International News
British Health System Shifts Authority to Local Agencies
Psychiatric News
Volume 39 Number 18 page 20-20

The idea for a robust public health system in England was born in 1942, when mass casualties were expected during World War II. When the war ended, the idea of a welfare state with cradle-to-grave social services for all became popular in the country.

The National Health Service (NHS) was envisioned to be tax supported, free to all, and based on community care, with general practitioners and community health centers at its core.

The NHS, which was fully established in England by 1948, has continued to grow, becoming the largest governmental organization in Europe with more than 1 million employees, according to the NHS Web site.

The government has run the NHS since 1948 without national standards, patient choice of health care providers or treatment, and adequate staffing or funding, according to a Department of Health (DoH) statement. The DoH is responsible for improving the health and well-being of England's population.

In his re-election campaign, Prime Minister Tony Blair promised to reform the NHS and increase its funding. His government made good on that promise and is implementing a detailed plan for reform combined with modest funding increases.

In 2002 a cabinet minister was appointed secretary for health and head of the DoH.

The health secretary works with five health ministers. Each minister is responsible for several, often diverse, areas. For example, the minister responsible for adult mental health services also oversees dentistry, emergency care, diabetes, and patient and public involvement, said Richard Beinecke, D.P.A., at last month's Mental Health Policy Roundtable meeting at APA headquarters (see article above). He spent three months in the United Kingdom last spring to learn about the organization and delivery of general health, mental health, and social services.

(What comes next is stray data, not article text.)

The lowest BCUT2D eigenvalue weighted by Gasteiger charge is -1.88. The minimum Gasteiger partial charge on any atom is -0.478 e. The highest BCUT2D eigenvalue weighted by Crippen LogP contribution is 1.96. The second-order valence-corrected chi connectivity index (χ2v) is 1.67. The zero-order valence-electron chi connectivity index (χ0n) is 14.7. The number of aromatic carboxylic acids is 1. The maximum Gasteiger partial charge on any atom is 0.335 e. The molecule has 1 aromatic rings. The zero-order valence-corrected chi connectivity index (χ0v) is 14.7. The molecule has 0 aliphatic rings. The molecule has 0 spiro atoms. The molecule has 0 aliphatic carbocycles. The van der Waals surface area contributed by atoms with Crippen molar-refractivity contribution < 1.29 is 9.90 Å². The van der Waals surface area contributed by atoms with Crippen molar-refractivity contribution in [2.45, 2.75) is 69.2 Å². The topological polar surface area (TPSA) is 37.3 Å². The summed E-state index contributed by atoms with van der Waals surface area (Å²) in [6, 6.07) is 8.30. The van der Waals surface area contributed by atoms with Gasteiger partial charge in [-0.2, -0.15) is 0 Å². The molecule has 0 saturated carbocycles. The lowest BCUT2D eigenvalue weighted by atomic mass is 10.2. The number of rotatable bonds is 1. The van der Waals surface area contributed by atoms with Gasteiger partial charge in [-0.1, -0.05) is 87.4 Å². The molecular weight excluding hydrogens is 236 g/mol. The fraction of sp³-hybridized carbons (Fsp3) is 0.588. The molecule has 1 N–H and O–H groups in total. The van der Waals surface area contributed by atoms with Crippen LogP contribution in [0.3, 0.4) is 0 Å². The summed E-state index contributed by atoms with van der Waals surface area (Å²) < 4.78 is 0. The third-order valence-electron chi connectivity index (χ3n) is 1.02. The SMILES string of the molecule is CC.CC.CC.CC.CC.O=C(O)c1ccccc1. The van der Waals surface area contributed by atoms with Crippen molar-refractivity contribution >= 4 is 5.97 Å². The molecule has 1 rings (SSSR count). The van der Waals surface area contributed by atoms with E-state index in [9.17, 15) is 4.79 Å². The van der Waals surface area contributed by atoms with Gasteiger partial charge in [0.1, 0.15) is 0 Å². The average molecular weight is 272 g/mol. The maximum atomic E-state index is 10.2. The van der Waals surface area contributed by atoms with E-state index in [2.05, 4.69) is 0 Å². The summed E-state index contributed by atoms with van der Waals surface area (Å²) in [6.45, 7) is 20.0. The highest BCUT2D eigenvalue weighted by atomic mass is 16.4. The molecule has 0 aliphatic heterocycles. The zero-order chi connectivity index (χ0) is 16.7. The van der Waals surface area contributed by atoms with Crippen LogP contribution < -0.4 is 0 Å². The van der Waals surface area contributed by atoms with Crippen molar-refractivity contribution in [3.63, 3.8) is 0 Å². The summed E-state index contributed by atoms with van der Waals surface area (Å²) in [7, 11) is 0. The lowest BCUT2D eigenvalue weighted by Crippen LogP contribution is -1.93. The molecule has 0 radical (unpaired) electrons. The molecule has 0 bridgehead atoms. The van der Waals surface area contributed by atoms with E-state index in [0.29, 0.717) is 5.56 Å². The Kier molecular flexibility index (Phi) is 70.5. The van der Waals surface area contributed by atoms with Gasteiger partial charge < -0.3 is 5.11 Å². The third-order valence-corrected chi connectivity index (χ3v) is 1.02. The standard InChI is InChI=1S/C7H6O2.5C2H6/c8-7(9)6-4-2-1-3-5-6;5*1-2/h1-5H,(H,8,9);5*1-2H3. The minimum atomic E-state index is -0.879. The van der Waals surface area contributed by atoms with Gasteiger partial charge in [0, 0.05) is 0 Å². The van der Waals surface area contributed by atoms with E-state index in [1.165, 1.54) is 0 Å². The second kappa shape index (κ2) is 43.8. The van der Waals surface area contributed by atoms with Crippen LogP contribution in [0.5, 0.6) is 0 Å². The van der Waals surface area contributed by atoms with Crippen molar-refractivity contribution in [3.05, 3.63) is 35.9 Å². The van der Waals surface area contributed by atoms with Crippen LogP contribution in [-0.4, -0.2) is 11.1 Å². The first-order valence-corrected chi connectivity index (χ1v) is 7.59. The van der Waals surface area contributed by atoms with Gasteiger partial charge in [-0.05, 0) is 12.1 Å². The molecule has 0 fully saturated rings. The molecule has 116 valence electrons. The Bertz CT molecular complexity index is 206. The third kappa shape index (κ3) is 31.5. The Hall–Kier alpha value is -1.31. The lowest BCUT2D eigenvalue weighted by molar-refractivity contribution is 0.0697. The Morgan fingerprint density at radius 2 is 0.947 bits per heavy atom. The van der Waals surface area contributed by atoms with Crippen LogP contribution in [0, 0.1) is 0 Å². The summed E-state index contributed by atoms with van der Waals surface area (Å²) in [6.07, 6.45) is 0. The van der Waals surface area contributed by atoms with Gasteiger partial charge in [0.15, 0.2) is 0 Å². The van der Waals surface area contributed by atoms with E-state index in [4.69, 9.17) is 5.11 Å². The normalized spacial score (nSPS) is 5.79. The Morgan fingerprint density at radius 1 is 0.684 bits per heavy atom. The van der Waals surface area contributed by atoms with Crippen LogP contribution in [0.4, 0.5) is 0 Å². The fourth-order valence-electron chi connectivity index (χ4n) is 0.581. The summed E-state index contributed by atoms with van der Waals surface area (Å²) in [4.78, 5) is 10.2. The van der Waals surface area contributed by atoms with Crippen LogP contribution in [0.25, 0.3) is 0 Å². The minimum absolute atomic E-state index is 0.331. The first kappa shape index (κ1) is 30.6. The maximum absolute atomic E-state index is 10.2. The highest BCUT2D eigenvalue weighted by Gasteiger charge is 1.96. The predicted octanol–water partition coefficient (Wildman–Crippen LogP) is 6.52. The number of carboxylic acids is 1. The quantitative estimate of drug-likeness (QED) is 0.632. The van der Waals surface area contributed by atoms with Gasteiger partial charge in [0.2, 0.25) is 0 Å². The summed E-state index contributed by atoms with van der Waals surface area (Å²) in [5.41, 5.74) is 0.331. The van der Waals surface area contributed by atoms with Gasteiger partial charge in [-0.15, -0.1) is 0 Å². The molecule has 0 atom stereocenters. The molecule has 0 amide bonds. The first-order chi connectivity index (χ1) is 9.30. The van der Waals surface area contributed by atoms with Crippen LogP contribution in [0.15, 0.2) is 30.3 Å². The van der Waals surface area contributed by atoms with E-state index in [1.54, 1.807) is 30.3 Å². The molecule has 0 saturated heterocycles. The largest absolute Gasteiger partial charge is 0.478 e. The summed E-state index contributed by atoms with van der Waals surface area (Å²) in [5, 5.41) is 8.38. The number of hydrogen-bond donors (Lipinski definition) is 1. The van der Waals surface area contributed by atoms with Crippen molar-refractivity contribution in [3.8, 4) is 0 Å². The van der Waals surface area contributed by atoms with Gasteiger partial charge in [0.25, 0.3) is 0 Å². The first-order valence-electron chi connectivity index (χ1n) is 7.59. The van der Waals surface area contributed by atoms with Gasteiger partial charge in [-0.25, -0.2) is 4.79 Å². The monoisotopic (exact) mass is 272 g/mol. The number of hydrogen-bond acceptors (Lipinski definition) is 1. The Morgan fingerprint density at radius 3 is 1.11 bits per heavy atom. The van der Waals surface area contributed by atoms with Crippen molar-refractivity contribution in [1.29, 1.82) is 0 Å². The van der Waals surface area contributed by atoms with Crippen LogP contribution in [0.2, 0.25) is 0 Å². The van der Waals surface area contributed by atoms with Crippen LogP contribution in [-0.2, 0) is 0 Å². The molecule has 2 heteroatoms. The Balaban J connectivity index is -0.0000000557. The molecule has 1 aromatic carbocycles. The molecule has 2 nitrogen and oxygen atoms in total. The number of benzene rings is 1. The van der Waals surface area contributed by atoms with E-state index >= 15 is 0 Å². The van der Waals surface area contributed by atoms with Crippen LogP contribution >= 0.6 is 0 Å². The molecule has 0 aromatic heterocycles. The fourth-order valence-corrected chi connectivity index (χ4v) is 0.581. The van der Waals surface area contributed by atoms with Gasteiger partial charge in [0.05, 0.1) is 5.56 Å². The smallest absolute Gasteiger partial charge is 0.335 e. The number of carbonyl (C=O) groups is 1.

A major reform within the NHS is the transfer of service planning authority and funding from the central offices in London to locally based primary care trusts (organizations). "The goal is to design services around patients and put them first," according to a report from the NHS.FIG1

Strategic planning for NHS was delegated to 28 new health authorities renamed Strategic Health Authorities (SHA). Each SHA covers about 1.5 million people and develops plans for improving local health services and ensuring that the quality of services is high and national priorities are integrated into local health service plans, according to Beinecke.

The government has promised that 75 percent of the NHS budget will be transferred to local health authorities, according to the NHS.

The primary care trusts also decide which secondary services to contract for. Secondary care is specialized and covers mental health, integrated care, NHS hospitals, and ambulance services, Beinecke explained.

People with severe mental illnesses including severe anxiety problems or psychotic illness usually are referred by their primary care physicians to specialists for mental health treatment, according to the NHS. For milder problems including marital and bereavement concerns, patients are generally advised to seek help from primary care professionals.

Mental health teams work in community settings. Specialized care is provided by crisis resolution teams, assertive outreach teams, early intervention teams, and prison-in-reach teams, which support the health staff in prisons, said Beinecke.

There has been a renewed emphasis on integrating general health, mental health, and social services funded by the NHS, Beinecke said. The 1999 Health Act allowed local authorities and the NHS to set up local integrated care organizations called "care trusts" and pool budgets, according to Beinecke.

A small number of these trusts have been established, but more are expected in the future.

A detailed description of the reorganized NHS is posted online at<www.nhs.uk/england/aboutTheNHS/default.cmsx>. The summary of the NHS plan is posted online at<www.publications.doh.gov.uk/deliveringthenhsplan.index.htm>.

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